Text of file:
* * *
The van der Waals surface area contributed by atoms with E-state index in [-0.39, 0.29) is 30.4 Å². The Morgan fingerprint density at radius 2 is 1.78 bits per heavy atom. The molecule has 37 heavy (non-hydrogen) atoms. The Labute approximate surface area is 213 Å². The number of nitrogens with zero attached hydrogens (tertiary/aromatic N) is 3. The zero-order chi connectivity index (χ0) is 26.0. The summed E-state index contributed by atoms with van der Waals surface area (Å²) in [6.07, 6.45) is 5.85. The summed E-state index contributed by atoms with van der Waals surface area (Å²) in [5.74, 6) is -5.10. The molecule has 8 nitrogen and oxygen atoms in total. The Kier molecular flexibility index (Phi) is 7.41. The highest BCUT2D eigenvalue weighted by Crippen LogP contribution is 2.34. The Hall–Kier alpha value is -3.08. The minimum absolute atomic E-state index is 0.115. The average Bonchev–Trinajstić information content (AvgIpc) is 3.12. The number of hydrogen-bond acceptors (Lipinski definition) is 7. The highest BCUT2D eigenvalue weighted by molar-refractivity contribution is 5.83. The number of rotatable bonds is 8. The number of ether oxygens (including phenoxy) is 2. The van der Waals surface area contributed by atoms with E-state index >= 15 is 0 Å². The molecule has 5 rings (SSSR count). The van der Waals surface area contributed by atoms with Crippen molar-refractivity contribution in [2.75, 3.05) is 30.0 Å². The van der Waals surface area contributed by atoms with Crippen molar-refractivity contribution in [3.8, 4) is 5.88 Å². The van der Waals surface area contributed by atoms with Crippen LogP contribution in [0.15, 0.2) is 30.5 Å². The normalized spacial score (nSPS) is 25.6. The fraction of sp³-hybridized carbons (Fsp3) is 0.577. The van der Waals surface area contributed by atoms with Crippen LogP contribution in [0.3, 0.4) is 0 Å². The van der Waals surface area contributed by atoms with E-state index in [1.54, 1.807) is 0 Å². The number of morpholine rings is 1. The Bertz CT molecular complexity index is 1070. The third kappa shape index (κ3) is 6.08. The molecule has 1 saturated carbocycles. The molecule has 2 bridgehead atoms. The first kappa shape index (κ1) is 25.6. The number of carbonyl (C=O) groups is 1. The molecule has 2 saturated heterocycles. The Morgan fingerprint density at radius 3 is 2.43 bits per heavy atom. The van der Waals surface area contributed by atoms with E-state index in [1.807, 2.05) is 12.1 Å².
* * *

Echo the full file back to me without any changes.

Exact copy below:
The van der Waals surface area contributed by atoms with E-state index in [-0.39, 0.29) is 30.4 Å². The Morgan fingerprint density at radius 2 is 1.78 bits per heavy atom. The molecule has 37 heavy (non-hydrogen) atoms. The Labute approximate surface area is 213 Å². The number of nitrogens with zero attached hydrogens (tertiary/aromatic N) is 3. The zero-order chi connectivity index (χ0) is 26.0. The summed E-state index contributed by atoms with van der Waals surface area (Å²) in [6.07, 6.45) is 5.85. The summed E-state index contributed by atoms with van der Waals surface area (Å²) in [5.74, 6) is -5.10. The molecule has 8 nitrogen and oxygen atoms in total. The Kier molecular flexibility index (Phi) is 7.41. The highest BCUT2D eigenvalue weighted by Crippen LogP contribution is 2.34. The Hall–Kier alpha value is -3.08. The minimum absolute atomic E-state index is 0.115. The average Bonchev–Trinajstić information content (AvgIpc) is 3.12. The number of hydrogen-bond acceptors (Lipinski definition) is 7. The highest BCUT2D eigenvalue weighted by molar-refractivity contribution is 5.83. The number of rotatable bonds is 8. The number of ether oxygens (including phenoxy) is 2. The van der Waals surface area contributed by atoms with E-state index >= 15 is 0 Å². The molecule has 5 rings (SSSR count). The van der Waals surface area contributed by atoms with Crippen molar-refractivity contribution in [2.75, 3.05) is 30.0 Å². The van der Waals surface area contributed by atoms with Crippen molar-refractivity contribution in [3.8, 4) is 5.88 Å². The van der Waals surface area contributed by atoms with Crippen LogP contribution in [0.15, 0.2) is 30.5 Å². The normalized spacial score (nSPS) is 25.6. The fraction of sp³-hybridized carbons (Fsp3) is 0.577. The van der Waals surface area contributed by atoms with Crippen LogP contribution in [0.3, 0.4) is 0 Å². The van der Waals surface area contributed by atoms with E-state index in [1.54, 1.807) is 0 Å². The number of morpholine rings is 1. The Bertz CT molecular complexity index is 1070. The third kappa shape index (κ3) is 6.08. The molecule has 1 saturated carbocycles. The molecule has 2 bridgehead atoms. The first kappa shape index (κ1) is 25.6. The number of carbonyl (C=O) groups is 1. The molecule has 2 saturated heterocycles. The Morgan fingerprint density at radius 3 is 2.43 bits per heavy atom. The van der Waals surface area contributed by atoms with E-state index in [1.807, 2.05) is 12.1 Å².